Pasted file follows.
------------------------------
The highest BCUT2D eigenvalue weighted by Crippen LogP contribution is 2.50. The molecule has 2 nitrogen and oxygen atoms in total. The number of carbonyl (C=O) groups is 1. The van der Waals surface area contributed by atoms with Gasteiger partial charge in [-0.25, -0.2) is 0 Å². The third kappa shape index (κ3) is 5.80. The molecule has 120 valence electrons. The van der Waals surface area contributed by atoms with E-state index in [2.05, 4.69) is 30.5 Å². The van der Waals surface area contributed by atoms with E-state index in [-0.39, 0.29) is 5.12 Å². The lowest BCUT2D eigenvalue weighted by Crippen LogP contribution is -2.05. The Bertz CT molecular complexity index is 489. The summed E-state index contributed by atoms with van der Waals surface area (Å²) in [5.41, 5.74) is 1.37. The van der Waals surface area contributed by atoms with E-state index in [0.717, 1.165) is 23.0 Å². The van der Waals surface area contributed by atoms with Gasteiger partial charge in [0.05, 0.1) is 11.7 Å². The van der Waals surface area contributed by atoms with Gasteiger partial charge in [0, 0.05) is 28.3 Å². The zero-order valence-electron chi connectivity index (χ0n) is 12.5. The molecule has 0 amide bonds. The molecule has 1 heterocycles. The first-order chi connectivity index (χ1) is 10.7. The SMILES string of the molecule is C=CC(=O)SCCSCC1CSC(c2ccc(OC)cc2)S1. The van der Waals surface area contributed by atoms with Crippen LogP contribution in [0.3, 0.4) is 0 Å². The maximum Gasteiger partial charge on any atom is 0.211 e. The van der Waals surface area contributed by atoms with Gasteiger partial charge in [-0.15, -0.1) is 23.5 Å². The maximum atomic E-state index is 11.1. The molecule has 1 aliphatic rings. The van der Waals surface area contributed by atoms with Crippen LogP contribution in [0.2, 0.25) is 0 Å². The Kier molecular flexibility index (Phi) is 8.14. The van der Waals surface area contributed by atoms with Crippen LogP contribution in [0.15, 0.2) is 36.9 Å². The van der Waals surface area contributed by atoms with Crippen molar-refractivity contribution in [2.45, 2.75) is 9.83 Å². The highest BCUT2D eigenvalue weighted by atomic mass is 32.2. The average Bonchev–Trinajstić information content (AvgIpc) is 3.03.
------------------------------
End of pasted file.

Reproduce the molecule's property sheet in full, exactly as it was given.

The highest BCUT2D eigenvalue weighted by Crippen LogP contribution is 2.50. The molecule has 2 nitrogen and oxygen atoms in total. The number of carbonyl (C=O) groups is 1. The van der Waals surface area contributed by atoms with Gasteiger partial charge in [-0.25, -0.2) is 0 Å². The third kappa shape index (κ3) is 5.80. The molecule has 120 valence electrons. The van der Waals surface area contributed by atoms with E-state index in [2.05, 4.69) is 30.5 Å². The van der Waals surface area contributed by atoms with E-state index in [-0.39, 0.29) is 5.12 Å². The lowest BCUT2D eigenvalue weighted by Crippen LogP contribution is -2.05. The Bertz CT molecular complexity index is 489. The summed E-state index contributed by atoms with van der Waals surface area (Å²) in [5.41, 5.74) is 1.37. The van der Waals surface area contributed by atoms with E-state index in [0.717, 1.165) is 23.0 Å². The van der Waals surface area contributed by atoms with Gasteiger partial charge in [0.05, 0.1) is 11.7 Å². The van der Waals surface area contributed by atoms with Gasteiger partial charge in [0, 0.05) is 28.3 Å². The zero-order valence-electron chi connectivity index (χ0n) is 12.5. The molecule has 0 amide bonds. The molecule has 1 heterocycles. The first-order chi connectivity index (χ1) is 10.7. The SMILES string of the molecule is C=CC(=O)SCCSCC1CSC(c2ccc(OC)cc2)S1. The van der Waals surface area contributed by atoms with Crippen LogP contribution in [0.3, 0.4) is 0 Å². The maximum Gasteiger partial charge on any atom is 0.211 e. The van der Waals surface area contributed by atoms with Gasteiger partial charge in [-0.15, -0.1) is 23.5 Å². The maximum atomic E-state index is 11.1. The molecule has 1 aliphatic rings. The van der Waals surface area contributed by atoms with Crippen LogP contribution in [0.2, 0.25) is 0 Å². The Kier molecular flexibility index (Phi) is 8.14. The van der Waals surface area contributed by atoms with Crippen LogP contribution in [0.15, 0.2) is 36.9 Å². The van der Waals surface area contributed by atoms with Crippen molar-refractivity contribution in [2.45, 2.75) is 9.83 Å². The highest BCUT2D eigenvalue weighted by atomic mass is 32.2. The average Bonchev–Trinajstić information content (AvgIpc) is 3.03.